Veteran pianist Andrew Rangell has had a long career building unusual programs of Romantic music that find direct ways of communicating with audiences, and he makes a natural choice for the Steinway & Sons house piano-music label. Here he devises an effective mixture of Beethoven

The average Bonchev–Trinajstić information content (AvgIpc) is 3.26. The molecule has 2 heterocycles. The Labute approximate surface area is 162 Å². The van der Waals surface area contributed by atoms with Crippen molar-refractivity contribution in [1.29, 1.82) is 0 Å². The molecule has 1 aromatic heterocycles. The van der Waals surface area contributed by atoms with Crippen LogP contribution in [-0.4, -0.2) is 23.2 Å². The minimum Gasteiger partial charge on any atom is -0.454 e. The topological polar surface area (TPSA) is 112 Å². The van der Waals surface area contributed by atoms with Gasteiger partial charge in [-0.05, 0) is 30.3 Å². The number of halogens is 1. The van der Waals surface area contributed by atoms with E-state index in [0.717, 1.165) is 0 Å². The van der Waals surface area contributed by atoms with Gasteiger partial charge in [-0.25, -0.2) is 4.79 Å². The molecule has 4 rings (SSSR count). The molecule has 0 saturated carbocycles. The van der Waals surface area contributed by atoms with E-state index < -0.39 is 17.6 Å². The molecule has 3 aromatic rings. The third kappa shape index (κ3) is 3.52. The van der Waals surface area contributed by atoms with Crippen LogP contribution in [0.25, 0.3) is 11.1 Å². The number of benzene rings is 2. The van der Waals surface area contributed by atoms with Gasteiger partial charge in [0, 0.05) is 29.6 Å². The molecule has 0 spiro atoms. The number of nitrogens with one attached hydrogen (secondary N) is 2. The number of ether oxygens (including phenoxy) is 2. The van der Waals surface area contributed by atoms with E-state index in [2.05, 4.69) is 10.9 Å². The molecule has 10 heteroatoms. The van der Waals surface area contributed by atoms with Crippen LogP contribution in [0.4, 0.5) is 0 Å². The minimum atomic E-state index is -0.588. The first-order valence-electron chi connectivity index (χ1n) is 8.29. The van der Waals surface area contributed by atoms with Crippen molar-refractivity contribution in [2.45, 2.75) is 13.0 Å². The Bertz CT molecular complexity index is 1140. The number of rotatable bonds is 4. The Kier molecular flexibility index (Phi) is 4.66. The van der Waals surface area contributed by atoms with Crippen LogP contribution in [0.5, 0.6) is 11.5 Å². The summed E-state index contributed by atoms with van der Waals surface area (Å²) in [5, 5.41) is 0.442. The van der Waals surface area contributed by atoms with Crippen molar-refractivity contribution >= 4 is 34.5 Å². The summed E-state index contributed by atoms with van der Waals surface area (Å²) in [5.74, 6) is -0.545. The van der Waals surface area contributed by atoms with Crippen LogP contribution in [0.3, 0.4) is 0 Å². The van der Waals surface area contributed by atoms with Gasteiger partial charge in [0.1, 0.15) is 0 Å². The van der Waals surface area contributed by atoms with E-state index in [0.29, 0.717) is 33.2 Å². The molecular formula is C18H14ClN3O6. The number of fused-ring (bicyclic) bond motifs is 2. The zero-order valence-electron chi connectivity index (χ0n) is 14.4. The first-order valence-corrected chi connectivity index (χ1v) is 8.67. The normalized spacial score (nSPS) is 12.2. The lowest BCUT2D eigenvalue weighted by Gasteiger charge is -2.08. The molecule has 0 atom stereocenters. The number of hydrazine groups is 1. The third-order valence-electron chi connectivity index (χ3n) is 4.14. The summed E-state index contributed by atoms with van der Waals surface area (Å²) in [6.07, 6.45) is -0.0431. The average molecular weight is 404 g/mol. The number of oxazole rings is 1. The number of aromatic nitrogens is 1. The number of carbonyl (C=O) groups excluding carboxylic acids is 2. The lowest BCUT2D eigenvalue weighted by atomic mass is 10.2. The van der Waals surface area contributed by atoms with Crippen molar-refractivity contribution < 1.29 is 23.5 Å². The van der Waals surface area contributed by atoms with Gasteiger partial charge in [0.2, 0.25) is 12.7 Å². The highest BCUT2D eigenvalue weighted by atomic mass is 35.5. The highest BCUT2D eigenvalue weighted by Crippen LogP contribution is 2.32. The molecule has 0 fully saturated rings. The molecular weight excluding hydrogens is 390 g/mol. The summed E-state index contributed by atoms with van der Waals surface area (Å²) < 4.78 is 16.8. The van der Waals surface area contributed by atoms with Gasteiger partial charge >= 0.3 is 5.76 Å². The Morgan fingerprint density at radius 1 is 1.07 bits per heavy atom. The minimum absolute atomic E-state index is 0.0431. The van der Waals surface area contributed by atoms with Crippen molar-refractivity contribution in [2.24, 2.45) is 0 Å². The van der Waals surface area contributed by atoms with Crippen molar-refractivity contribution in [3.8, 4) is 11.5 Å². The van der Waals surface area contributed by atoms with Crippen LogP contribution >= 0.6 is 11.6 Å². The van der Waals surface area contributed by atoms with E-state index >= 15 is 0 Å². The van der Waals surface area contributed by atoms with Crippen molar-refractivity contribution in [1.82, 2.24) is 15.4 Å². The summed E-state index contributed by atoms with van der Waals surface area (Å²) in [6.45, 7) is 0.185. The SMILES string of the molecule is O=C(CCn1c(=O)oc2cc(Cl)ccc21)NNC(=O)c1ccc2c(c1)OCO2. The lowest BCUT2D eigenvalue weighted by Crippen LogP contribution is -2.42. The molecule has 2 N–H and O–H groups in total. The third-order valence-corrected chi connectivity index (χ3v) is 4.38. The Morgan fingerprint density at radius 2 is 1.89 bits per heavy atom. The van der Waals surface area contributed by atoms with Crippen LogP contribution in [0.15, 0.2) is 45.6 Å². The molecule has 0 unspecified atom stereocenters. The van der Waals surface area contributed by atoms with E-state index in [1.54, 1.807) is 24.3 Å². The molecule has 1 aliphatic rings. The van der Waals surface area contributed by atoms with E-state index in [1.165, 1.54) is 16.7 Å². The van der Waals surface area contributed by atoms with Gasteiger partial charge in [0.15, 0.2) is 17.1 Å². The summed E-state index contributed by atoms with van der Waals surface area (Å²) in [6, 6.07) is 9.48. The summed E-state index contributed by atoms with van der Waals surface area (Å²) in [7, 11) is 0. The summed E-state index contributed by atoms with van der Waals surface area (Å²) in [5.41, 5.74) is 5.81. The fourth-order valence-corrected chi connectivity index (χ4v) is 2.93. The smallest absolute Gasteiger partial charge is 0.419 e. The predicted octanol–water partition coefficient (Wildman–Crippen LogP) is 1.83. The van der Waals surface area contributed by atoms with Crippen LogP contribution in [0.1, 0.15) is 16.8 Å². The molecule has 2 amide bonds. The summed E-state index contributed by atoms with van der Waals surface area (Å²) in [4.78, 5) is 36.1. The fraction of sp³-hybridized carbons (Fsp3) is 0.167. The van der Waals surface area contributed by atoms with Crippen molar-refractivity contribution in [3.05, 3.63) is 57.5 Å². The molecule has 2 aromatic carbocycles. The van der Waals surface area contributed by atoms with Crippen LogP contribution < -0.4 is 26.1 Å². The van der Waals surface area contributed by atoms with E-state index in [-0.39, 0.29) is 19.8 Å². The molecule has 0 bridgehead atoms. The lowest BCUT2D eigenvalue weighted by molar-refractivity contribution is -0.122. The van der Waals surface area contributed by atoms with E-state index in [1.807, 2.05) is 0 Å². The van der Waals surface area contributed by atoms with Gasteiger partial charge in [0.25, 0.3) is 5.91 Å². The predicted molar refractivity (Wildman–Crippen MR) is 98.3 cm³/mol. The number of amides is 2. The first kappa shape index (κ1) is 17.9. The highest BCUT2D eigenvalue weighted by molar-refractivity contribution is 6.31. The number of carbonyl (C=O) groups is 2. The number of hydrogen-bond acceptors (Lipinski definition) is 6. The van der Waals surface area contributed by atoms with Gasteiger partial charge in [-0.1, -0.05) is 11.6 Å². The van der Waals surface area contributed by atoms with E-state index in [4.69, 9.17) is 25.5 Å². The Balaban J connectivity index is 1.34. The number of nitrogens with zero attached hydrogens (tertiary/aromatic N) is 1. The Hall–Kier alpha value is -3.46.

sonatas and lesser-known works, which he rightly argues are too often collected into sets of their own rather than programmed with sonatas in explorations of the relationships among the great and the small. Some of his lesser-known works are in fact almost unheard obscurities, such as the "24 Variations on Righini's Venni amore, WoO 65," composed by the 20-year-old Beethoven in 1790. It is a delightfully ambitious variation set that fully prefigures the better-known ones from later in Beethoven's career, and Rangell plays it for all it's worth. Many of the other small pieces are equally good. Some seem as though they were on their way to being sonata movements. There are two other variation sets, one of them on "Rule, Brittania!," and one big public showpiece, the "Polonaise in C major, Op. 89," written for the dignitaries attending the Congress of Vienna in 1814. Other gems include a bagatelle (for Beethoven, this term perversely seems to have indicated an especially experimental little piece) and a couple of fascinating, inward, late works that could easily have found their ways into the late "Op. 126" bagatelle sets. The four sonatas, including the "Piano Sonata No. 14 in C sharp minor, Op. 27, No. 2 (Moonlight)," are well-chosen for this context; each of them consists, at least mostly, of collections of shorter movements defined experimentally by mood or texture rather than by extensive sonata forms. The mood is broken a bit by the inclusion of a transcription, Rangell's own, of the "Allegretto ma non troppo" from the "String Quartet No. 11 in F minor, Op. 95." Nonetheless, a fascinating Beethoven recital, beautifully recorded at the Shalin Liu Performance Center in Rockport, Massachusetts.